PURC To Adjust Tariffs Again On January 1

Just less than four months after increasing tariffs for utility companies, the Public Utility Regulatory Commission (PURC) is set to make a quarterly tariff adjustment announcement again, expected to happen this week.

The review measure, The Anchor understands, will take effect on the New Year Day, January 1, 2023.

The adjustment, according to the PURC, is to reflect changes in macroeconomic variables, such as inflation and exchange rate.

This is notwithstanding a similar announcement in August, this year, when the regulator announced a 27.15% increase in tariff for electricity and 21.55% increase in water tariff, effective September 1, 2022.

This was after the utility companies, including the Electricity Company of Ghana and Ghana Water Company Limited, proposed an increase in tariffs by 148% and 334% respectively.

At the time, the commission justified the upward review of tariffs, despite the worsening cost of living in the country.

Meanwhile, it is unclear if the impending adjustment will lead to an increase or decrease in tariffs, especially at a time the cedi appears to be performing incredibly well after its free fall few months ago.

Inflation, however, keeps increasing, as Ghana’s year-on-year inflation has surged to 50.3 percent in November, up from 40.4 percent in October, according to the Ghana Statistical Service release issued on Wednesday, December 14, 2022.

Even before the announcement is made, some customers of water and electricity have called on the PURC to ensure it does not increase tariffs, citing the unending economic hardship.

According to them, they are already troubled as a result of the economic situation and they are at their wits’ end as at now.

They maintain it will be difficult to pay additional increments in water and electricity, especially immediately after the Christmas festivities, a time parents will be expected to pay school fees and make other expenses.

In the past, the regulator had increased tariffs for service providers, namely the Electricity Company of Ghana (ECG) and the Ghana Water Company Limited (GWCL), citing several reasons for the increments.

The PURC, announcing these increments, cited the poor performance of the cedi against other currencies as one of the major causes.

The head of Research and Cooperate Affairs at the PURC, Dr. Eric Obutey, told the media: “The cedi’s rate against the dollar and inflation are some of the factors we try to correct using the quarterly tariff adjustments.

“We should be expecting an announcement before the close of 2022 because it is supposed to take effect from the 1st of January.”

He explained that the decision was arrived at after rigorous analysis and extensive consultations with industry players, as well as an assessment of the economic conditions of consumers.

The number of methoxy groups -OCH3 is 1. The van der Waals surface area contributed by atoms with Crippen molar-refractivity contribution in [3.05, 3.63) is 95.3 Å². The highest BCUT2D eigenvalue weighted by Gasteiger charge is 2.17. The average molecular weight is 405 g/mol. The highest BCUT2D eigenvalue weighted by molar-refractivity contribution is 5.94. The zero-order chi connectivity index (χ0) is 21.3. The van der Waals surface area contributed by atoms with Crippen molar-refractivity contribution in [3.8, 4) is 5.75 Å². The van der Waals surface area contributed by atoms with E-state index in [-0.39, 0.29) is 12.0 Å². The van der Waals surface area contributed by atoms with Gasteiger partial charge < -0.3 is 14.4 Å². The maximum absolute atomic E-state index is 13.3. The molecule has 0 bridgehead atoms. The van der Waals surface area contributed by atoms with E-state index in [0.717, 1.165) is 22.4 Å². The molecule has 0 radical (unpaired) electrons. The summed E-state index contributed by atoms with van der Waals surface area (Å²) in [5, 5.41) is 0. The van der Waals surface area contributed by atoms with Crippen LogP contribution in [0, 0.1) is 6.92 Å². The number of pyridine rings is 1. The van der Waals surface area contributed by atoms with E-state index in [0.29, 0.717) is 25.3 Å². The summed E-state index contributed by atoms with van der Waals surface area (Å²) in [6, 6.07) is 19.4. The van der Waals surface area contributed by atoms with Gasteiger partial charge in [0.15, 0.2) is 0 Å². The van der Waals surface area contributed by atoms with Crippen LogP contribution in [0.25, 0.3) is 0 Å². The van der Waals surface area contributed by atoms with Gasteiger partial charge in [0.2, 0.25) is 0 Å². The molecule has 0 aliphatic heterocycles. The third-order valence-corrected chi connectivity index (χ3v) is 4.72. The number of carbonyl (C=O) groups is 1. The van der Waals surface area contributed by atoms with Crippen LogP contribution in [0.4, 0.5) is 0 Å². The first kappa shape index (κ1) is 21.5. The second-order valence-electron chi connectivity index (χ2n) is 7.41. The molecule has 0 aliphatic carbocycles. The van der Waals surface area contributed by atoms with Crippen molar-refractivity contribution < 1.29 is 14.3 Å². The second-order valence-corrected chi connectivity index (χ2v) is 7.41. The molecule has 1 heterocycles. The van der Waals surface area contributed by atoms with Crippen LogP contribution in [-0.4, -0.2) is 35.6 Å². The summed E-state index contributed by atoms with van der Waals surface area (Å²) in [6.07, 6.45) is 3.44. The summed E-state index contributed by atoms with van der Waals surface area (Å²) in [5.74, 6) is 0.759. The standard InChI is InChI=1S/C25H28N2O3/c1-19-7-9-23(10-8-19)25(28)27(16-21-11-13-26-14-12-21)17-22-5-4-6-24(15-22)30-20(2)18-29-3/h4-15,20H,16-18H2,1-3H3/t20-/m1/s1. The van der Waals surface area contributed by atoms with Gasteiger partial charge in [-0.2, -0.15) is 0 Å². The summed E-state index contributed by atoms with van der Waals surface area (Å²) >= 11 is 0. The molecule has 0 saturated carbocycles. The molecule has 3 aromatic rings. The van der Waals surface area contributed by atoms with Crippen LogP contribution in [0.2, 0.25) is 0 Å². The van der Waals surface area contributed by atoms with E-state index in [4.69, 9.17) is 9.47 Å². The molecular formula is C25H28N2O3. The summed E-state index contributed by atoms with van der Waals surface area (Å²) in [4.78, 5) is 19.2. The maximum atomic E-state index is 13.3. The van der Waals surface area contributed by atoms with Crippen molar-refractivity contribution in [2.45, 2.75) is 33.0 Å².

The executive secretary, Dr. Ishmael Ackah, in a recent interview, said the commission appreciates the fact that the macroeconomic variables, such as inflation and exchange rate, which are used to increase tariffs, also affect customers of ECG and GWCL.

He assured stakeholders that the commission is committed to ensuring that the utilities are solvent to continue to serve customers, while at the same time, protecting the customer from inefficiencies.

He explained that another important factor that is considered in the quarterly adjustment is the energy mix (the ratio of hydro to thermal and other sources).

Dr. Ackah made these comments during a media engagement at the PURC’s 25th anniversary lecture, held at the Accra International Conference Centre (AICC).

He indicated that the rationale behind the QTA is to reflect changes in macroeconomic variables in the operations of utility service providers, since the effects of these factors are beyond their control.

He further indicated that the implementation of the QTA will go a long way in minimizing the effect of changes in the macroeconomic and market-driven variables, and associated delays in passing on such effects to consumers and utility service providers within the tariff control period.

Dr. Ackah said the regulator was committed to implementing the QTA, indicating the commission has already started the process in line with the statutory provisions in the PURC Act 538.

The Volta River Authority and the Electricity Market Overnight Panel have also submitted data on hydro generation and the projected figures up to March, 2023, he added..

Dr. Ackah advised the utility service providers to be efficient, especially in these trying times, to cut costs.

He also urged customers to monitor their consumption and be efficient to reduce their utility bills.

The ECG had proposed that its tariffs be increased by 148% for 2022 and with 7.6% average adjustments between the periods of 2023 and 2026.

The sharp increase, according to the ECG, was due to the gap between the actual cost recovery tariff and PURC-approved tariffs, as well as the cost of completed projects.

It also argued that, while the average tariff per cubic metre in 2019 was US$1.27, the same was reduced to US$1.13 as a result of cedi depreciation.

The GWCL said this has affected its ability to carry out repairs and replacements of aged and obsolete equipment and pipelines.

Source: Anchorghana

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